I pass a huge banyan tree growing on the side of the road. It’s revered—rightfully so—and the buildings retreat from around it, creating a kind of plaza around its trunk. When I say trunk, what I really mean is trunks. The tree looks more like a many-legged insect, having had centuries to send aerial roots to the ground then thicken them into yet more limbs. Once-vibrant saffron ribbons, now turned to grubby rags by time and rain, have been wrapped around the trunks. Offerings of food and incense crowd its roots and branches. The tree keeps splitting the concrete with its roots, so the road here is always in disrepair. But no one would dare suggest the tree be torn down.

I wave a greeting to the little Mayak living in the banyan tree and continue on. Only a few steps further I get the sense of someone watching me. I look around, but don’t see anything or anyone. I shrug. Probably nothing, but I’ll keep an eye out just to be safe.
I stop to grab some dumplings from Chanthara’s stall, but he’s not here today. Instead there’s a kid behind the counter. Mid-twenties, the crotch of his jeans reaching for his knees (whatever happened to style?), hair that took longer to put together than the dumplings I’m about to order.
I say “kid” but he’s only a few years younger than I am. Non-Touched humans always seem so young to me, like toddlers who know nothing about the world.
“Six soup dumplings, please.”

The kid frowns at me. “You’re not from around here.”
Only an impressive amount of self-restraint stops me from rolling my eyes hard enough to give myself an injury. Mundanes always feel the need to pester me about where I’m from.

In London, it doesn’t matter that my accent could rival the queen’s, that I can navigate my way around the tube blindfolded, or that I know more about ale than most “true” Brits. My features are Asian, so there’s always some idiot asking me where I’m really from—or if they’re going for the prat-of-the-week award, what I am.

Here, in Panong, I look right, but growing up in London means my accent has a bit of a twang to it. Panongian is a tonal language, like Cantonese or Thai, and I still can’t quite master the more delicate subtleties of intonations. I’m completely bilingual—I speak, read, write, think, and dream in both languages, but in Panong, if I open my mouth, I get looks and questions because I don’t sound right.

That’s one of the things I love best about the Mayak. Don’t get me wrong, they’re as prejudiced as Mundanes—probably even more so. But they couldn’t care less about things like ethnicity or nationality. All human races are considered equally inferior, and as a Touched, I have the dubious privilege of being part of the dregs of magical society, relegated to the fringes. But at least no one cares about how I look or how I sound, and no one has the slightest bit of interest in where I’m supposed to be from.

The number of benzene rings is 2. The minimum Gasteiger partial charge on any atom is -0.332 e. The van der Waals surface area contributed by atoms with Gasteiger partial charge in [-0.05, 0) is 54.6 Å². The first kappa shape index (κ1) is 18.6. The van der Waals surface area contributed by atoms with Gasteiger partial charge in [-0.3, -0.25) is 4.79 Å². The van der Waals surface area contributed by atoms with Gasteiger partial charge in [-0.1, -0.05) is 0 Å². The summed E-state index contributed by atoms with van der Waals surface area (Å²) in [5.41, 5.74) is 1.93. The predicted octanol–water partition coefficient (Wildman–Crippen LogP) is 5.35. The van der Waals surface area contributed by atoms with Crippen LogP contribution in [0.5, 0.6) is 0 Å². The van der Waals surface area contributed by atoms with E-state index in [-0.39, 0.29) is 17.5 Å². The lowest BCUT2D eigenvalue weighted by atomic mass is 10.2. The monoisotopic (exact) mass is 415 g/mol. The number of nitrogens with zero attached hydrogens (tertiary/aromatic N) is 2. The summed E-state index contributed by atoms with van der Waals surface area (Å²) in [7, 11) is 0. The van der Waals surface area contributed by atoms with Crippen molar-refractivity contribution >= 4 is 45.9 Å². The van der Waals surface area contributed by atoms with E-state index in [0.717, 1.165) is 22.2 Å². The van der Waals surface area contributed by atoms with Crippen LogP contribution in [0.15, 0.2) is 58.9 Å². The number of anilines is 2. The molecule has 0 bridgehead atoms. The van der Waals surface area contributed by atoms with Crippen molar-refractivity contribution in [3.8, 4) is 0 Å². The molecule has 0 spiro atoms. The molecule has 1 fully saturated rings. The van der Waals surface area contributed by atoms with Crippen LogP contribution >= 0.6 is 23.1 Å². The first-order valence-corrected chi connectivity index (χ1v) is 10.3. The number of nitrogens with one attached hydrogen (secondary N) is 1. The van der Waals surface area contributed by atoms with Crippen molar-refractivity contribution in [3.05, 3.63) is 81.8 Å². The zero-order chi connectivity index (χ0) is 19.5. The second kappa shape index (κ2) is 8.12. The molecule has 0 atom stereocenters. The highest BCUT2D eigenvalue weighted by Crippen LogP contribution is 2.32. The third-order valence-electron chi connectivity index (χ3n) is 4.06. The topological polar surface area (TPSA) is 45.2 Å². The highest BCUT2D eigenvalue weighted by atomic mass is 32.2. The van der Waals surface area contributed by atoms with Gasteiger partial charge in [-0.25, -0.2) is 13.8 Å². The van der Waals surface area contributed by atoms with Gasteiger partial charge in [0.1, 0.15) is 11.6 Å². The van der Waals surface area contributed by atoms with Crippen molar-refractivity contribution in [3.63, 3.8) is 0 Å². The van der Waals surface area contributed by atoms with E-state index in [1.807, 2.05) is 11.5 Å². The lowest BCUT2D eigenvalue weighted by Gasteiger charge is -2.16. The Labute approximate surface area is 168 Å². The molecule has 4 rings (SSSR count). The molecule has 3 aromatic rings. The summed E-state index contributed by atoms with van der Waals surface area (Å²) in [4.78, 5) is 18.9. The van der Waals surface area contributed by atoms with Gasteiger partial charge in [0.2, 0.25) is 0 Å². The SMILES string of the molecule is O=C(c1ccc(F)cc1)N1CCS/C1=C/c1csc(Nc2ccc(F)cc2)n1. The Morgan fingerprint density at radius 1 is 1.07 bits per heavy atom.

I arch an eyebrow at the kid inside the stall and ignore his question. “My dumplings?”

He blushes. “I didn’t mean anything by it, just that your accent is different.” He fishes out the dumplings and places them in a cardboard container. He smiles shyly as he hands it to me. “I like your hair.”

My hair’s bright pink, and I’m also quite the fan of it, so I smile at the kid, deciding to forgive and forget the question about where I’m from. That’s the thing about toddlers—they often stumble or say silly things. You can’t hold it against them.

Eating dumplings the moment they’re off the steamer is a bit like taking your chances with a piece of molten lava. The sensible thing to do is to wait until they’ve cooled down so you don’t burn your mouth.

I’ve never been too fussed about sensible, and patience is a virtue I lack.

Which is why, moments after leaving the stall, I find myself wincing in pain from the scalding liquid bursting out of the dumpling.

“Owwww.” I open my mouth to inhale cool air. The dumpling feels like it’s attempting to burn a hole through my tongue. I know, I know. One day I’ll learn, but for now I’m just a sucker for those explosions of savoury, porky goodness.

In spite of the dumpling distraction, I still pick up on the observer watching me. I’ve just turned onto the street of the barbershop, and I stop walking, pretending to fuss with my cardboard container. I carefully scan to see what I can pick up. I can’t sense a magical signature, so it might be a Mundane, or it might be something able to hide itself effectively from me.

Touched humans, as a rule, aren’t particularly powerful, and I’m one of the weaker ones. There are plenty of beings out there who can keep themselves hidden from my senses, so that doesn’t really narrow things much.

Still, I’m not worried. I’m close enough to the barbershop that I’m squarely in Mr. Sangong’s territory. That in itself will be enough to deter most of the Mayak from giving me trouble, and anyone strong enough to take on Mr. Sangong wouldn’t bother with little old me any more than a black belt would feel the need to challenge a cockroach to a fight.

I know, I just compared myself to a cockroach. Before you worry about my self-esteem, that’s just how a lot of the more powerful Mayak view the Touched. You get used to it, mostly because that means they leave us alone.